When judges behave more like priests, delivering sermons from high podium...

By Ajit Singh*  The theory of separation of power found its origins in ancient Greece but with the passage of time it became widespread in other parts of Europe. Early proponent of the theory Greek philosopher Aristotle in “Politics” argued that implementation of constitution in letter and spirit can only be possible if the three elements among whom the power has been distributed are well arranged.

'We are scared to even raise our voice': Delhi sewer workers tell roundtable

By Our Representative  A roundtable attended by more than 100 sewer workers in Delhi, saw sharp voices against the contract system, poor wages and lack of any social benefits. Organised by the Dalit Adivasi Shakti Adhikar Manch (DASAM), which has refused to reveal the identity of the sewer workers who spoke on the occasion for fear of retaliation from the authorities, saw workers complain that have been working for more than 10 years, hoping that someday they would be made permanent.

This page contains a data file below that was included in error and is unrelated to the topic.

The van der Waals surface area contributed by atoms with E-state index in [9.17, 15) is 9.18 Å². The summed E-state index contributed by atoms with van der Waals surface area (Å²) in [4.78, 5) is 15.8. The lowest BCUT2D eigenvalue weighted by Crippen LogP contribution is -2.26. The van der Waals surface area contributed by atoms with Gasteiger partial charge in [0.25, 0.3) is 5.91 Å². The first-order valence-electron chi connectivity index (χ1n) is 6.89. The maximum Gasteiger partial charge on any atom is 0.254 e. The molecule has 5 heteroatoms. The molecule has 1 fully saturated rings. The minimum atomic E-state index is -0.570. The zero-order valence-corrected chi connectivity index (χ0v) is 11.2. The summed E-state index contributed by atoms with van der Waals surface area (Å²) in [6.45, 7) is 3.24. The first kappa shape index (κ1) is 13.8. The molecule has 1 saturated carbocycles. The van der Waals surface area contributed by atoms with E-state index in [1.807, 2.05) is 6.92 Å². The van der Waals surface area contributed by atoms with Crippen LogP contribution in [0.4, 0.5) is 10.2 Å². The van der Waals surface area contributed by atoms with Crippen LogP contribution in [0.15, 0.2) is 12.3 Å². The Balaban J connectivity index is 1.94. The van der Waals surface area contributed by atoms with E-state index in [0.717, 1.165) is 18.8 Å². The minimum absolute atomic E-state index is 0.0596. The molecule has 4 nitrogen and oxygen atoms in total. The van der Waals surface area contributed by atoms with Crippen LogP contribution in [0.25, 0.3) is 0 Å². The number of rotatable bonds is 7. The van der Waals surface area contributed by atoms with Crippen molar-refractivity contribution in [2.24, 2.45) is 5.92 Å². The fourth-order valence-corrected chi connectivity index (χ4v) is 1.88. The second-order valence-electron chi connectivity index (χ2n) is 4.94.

Buddhist shrines were 'massively destroyed' by Brahmanical rulers: Historian DN Jha

Nalanda mahavihara By Our Representative Prominent historian DN Jha, an expert in India's ancient and medieval past, in his new book , "Against the Grain: Notes on Identity, Intolerance and History", in a sharp critique of "Hindutva ideologues", who look at the ancient period of Indian history as "a golden age marked by social harmony, devoid of any religious violence", has said, "Demolition and desecration of rival religious establishments, and the appropriation of their idols, was not uncommon in India before the advent of Islam".

Muck being thrown in Uttarakhand rivers: Villagers face 'existential' crisis

By Vidya Bhushan Rawat*  The Uttarakhand government must act fast to clear the path of Dhauli Ganga river about two kilometres ahead of village Neeti and about one kilometre from Ghamsali village, which is about 90 kilometer from Joshi Math town in district Chamoli. The creation of an artificial lake due to throwing of muck and mud can create a catastrophic situation like what happened on February 7, 2021-- the Rishi Ganga-Dhauli Ganga tragedy at Tapovan and Raini village in which over 200 people lost their life.